Radical changes for radical results?

Radical changes for radical results?

A short time ago a book came to me that offered me an opposite perspective of what I usually do, the book seemed absurd, boring and I ate it up with criticism before the third chapter, but then I put it away and understood that the problem was that it was confronting my way of thinking, I dared to start it over again and I took it all in, first reading it and then listening to it on audiobook so that it would drill my big head. The truth enriched me so much that, look, I’m even writing about that book.

What I want to share with you in this kilometer 22 is one of the main concepts of that reading, because it will also help more than one of you to achieve what I call a paradox: making disruptive changes in your professional career, in your business or in your life, without having to do explosive, surprising or spectacular things.

In other words: achieving something spectacular and surprising, doing simple, gradual and even conservative things, doesn’t that seem like an incredible paradox? It does to me, so what do I do?

Of course, at the end of this column I will share the source, the famous book, because I am sure that more than one of you will want to read it, but first let me express to you that concept that I have been humming to you. I would love for you to try to apply it to your current challenges, to those with which you are starting the year, I am writing this at the beginning of 2022.

Think of the most radical change you want to make, whether as a professional, in your health or in sports. Imagine the brutal changes you want to make and write down the creative, disruptive strategies you could implement to achieve it. The path will probably go that way and that’s it, the topic is over, but hold on a little please, come with me to see the other side of the coin.

What would happen if instead of thinking about surprising or radical actions, they focused on improving the 1%, constantly, every month, for example?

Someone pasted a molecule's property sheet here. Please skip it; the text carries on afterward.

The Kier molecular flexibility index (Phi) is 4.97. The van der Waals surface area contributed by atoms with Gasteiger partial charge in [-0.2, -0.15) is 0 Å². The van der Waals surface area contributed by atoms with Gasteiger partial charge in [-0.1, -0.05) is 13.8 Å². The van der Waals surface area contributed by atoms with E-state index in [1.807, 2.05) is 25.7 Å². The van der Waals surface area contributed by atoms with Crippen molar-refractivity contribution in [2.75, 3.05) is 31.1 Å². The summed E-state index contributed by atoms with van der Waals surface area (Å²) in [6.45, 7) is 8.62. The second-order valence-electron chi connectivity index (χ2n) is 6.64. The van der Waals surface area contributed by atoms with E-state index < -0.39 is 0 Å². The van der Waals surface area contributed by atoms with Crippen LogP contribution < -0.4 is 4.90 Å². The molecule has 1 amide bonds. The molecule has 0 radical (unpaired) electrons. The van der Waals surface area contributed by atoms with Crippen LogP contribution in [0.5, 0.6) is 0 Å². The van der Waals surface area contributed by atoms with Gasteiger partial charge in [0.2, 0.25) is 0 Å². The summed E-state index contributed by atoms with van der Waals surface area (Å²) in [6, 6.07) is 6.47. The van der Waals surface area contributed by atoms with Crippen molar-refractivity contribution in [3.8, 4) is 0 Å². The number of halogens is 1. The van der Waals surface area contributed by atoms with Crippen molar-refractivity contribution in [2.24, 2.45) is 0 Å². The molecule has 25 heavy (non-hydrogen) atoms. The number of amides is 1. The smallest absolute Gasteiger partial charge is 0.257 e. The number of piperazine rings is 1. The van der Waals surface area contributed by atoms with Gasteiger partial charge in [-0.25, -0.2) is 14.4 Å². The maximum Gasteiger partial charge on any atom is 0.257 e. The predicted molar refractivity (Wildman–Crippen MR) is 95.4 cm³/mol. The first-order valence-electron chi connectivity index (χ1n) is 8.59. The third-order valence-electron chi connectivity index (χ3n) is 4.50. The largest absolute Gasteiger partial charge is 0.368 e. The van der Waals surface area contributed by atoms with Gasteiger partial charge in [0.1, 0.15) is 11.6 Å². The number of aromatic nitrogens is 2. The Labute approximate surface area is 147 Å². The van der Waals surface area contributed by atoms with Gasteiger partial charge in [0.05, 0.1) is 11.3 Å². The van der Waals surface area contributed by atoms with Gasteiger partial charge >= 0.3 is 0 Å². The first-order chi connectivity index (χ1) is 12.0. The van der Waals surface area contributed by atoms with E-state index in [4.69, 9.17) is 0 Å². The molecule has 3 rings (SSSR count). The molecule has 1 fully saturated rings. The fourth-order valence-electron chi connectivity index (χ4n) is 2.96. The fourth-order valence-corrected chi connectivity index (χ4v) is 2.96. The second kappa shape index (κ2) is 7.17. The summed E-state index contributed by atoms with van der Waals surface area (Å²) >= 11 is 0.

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Let’s put it in professional terms. If every month, despite the great operation that we have above us, we improved three factors by 1%, let’s think, just to name a few, in the understanding of our clients, our knowledge of the product and our relationship with colleagues, what would happen in a year , in five or in 10? Figure it out, how much does it give you to improve 1% of three factors per month for 24 months?

Now I am going to put it in terms of health, what would happen if every month we improved our way of eating, our ability to concentrate and our physical conditioning by 1%? What would be the gain in 5 years?

If you look, what we are today in terms of health or professionalism, is not the result of spectacular changes or having had a meal full of excesses on December 31 or a spectacular presentation on January 2, we are the product of 5, 10 or 20 years of constant small improvements or small degradations in our habits.

It’s the same as when you run a marathon, the real marathon is not the day of the race, it’s months and years of small decisions that reward us or take their toll on the day of truth. Of course, there are things that require radical decisions at a given moment, but the most radical decision would be to remain in an inertia of evolution that, although it seems like an ant effort, turns into something spectacular in the long term.

Going back to the example, running a good marathon is not trying hard to death on race day, but improving my technique, my body composition, my strategy, my 200, 400 and 800 meters by 1% per month, for months or years.

You can call this strategy of consistently improving three, four or five factors and then seeing dramatic changes the “Marginal Gains Aggregation Strategy”, and it was one of the key factors with which Dave Brailsford helped British cycling make a radical change. , overcoming decades of poor results and achieving memorable achievements in the Tour de France and in Olympic competitions.